How to digitise your contacts

How to digitise your contacts

Digitise your contacts so you don't have to transfer them manually to your new phone.

When you buy a new phone, the biggest hassle is transferring your contacts and other data to it. It is an even bigger problem if you are also switching operating systems. I know people who have spent hours writing down all the numbers in their old phones and then entering them into the new phone. This is why our contacts have to be in sync with the times, quite literally.

To begin with, start backing up the contacts on your phone to a cloud account. No, you don't have to buy an account or sign up for a service for this. Just back up your contacts to your Gmail account, for instance. Now all you have to do on your new phone is add this account and press sync for the contacts to be populated. Most new smartphones have this option. Backing up to the cloud makes even more sense as with this you can have the same contacts on multiple devices and even access them directly from a PC. Plus, with device cycles coming down to as little as six months, many of us will be changing phones at short intervals.

Nandagopal Rajan
Nandagopal Rajan
You cannot possibly sit down and re-enter your long list of contacts into your new device every six months. If your contacts are in Outlook, or a phone that cannot be synced online, just export them in a .CSV or vCard format that can be loaded to your Google or iCloud contacts.

While this may sound complicated, it is actually quite easy to execute. And along with the cloud it is always better to back up your smartphone with a PC at regular intervals. This way you will have an easily retrievable digital back-up of your contacts as well as a record of your emails and SMSes. All platforms offer apps, both free and paid, that let you back up contacts on the phone to a cloud account which can then be transferred to Gmail or iCloud.

For those of us who have thousands of contacts on our phones, it is only natural to end up with a lot of duplicates and ghosts - or incomplete contact information - over the years. Now, apps let you find and eliminate duplicates. Some even merge multiple contacts into one, which is especially useful if you have saved a person's phone number, address and email id in separate entries. I recently used Contact Duster Pro and found that about 30 per cent of my contacts were duplicates. However, while the free apps will show how many doubles you have, the actual cleaning up takes place only when you upgrade to a paid version.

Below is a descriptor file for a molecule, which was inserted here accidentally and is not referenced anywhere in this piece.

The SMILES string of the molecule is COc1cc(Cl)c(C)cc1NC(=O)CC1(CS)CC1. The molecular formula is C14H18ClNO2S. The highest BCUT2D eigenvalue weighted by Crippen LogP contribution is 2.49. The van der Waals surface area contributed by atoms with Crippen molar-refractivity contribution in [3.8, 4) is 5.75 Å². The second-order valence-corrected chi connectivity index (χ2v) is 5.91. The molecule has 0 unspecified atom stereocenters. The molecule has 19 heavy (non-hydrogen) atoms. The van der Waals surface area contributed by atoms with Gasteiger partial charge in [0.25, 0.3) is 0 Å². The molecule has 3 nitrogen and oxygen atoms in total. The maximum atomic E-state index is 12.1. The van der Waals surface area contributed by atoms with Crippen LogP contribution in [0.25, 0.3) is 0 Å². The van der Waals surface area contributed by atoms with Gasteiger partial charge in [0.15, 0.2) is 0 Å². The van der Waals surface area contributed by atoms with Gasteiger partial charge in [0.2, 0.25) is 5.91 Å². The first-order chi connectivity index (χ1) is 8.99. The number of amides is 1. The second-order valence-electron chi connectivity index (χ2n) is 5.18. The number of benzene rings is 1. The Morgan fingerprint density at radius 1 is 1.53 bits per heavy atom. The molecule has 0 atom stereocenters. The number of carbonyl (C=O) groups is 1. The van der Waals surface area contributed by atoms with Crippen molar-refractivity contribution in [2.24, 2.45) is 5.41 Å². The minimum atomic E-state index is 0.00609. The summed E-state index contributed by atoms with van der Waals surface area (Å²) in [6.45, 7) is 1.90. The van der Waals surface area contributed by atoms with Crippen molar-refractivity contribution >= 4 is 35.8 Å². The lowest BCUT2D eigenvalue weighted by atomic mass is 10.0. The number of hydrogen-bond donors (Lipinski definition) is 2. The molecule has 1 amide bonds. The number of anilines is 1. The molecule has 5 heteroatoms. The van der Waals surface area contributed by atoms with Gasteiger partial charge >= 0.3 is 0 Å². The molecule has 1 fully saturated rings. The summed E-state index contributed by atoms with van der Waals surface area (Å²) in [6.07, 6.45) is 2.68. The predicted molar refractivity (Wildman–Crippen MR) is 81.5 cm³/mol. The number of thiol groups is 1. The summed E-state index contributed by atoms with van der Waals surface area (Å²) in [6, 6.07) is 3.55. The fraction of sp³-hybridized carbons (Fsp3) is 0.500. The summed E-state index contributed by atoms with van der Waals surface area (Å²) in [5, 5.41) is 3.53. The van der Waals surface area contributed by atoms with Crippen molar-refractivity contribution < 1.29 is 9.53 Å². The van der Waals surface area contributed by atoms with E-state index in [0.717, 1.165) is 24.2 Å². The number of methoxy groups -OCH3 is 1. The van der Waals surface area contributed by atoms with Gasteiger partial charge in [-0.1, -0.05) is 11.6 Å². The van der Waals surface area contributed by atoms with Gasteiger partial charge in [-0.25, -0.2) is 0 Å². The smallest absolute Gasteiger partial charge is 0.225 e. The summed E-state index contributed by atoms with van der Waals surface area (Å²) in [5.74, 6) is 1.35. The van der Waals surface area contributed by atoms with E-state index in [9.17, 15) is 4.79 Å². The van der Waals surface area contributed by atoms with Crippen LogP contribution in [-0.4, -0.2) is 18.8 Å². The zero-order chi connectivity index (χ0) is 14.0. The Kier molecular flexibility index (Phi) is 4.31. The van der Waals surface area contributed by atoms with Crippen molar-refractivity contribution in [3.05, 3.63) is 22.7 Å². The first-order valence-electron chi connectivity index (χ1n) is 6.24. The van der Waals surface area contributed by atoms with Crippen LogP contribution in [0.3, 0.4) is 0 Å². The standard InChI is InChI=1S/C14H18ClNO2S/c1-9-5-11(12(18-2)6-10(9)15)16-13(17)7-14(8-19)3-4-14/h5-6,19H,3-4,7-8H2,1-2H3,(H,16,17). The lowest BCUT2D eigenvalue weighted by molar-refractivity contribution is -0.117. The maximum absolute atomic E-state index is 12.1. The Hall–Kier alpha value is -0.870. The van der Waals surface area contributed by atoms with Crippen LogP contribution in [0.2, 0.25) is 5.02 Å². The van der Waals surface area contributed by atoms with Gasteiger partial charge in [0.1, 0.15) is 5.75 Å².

Those struggling to maintain a clean contact book on the phone also tend to struggle with a lot of physical business cards in office drawers and files. Often, you are unable to find a business card when you need it. This is why it makes sense to digitise all contacts, or keep just digital contact information.

As soon as someone gives you his/her business card, pull out your phone and click a photo of the same. It is better if you use apps like Evernote Hello or CamCard that read the text on the picture and enter the same into your phone's contact book. Hello goes a step ahead and links the new contact to its LinkedIn account.

There is LinkedIn's own CardMunch that does this job much better, but it is strangely not available in India. But don't be overconfident while using these apps. Since they use text recognition, you need to be careful and double check that the app has read all the info on the card correctly. Choose a card scanner app that backs up to a cloud account you can access from beyond the mobile device too.

Digital contact cards are, undoubtedly, the future. So much so that many cards now come with QR codes that give all the information needed about the contact, while also offering a portal to your online identity or website. In this digital age, a business card that carries just a name and a QR code is good enough. Even that can be avoided with technology such as Near Field Communication, which can transfer the contact-related information digitally from one phone to another by just tapping the two devices against each other.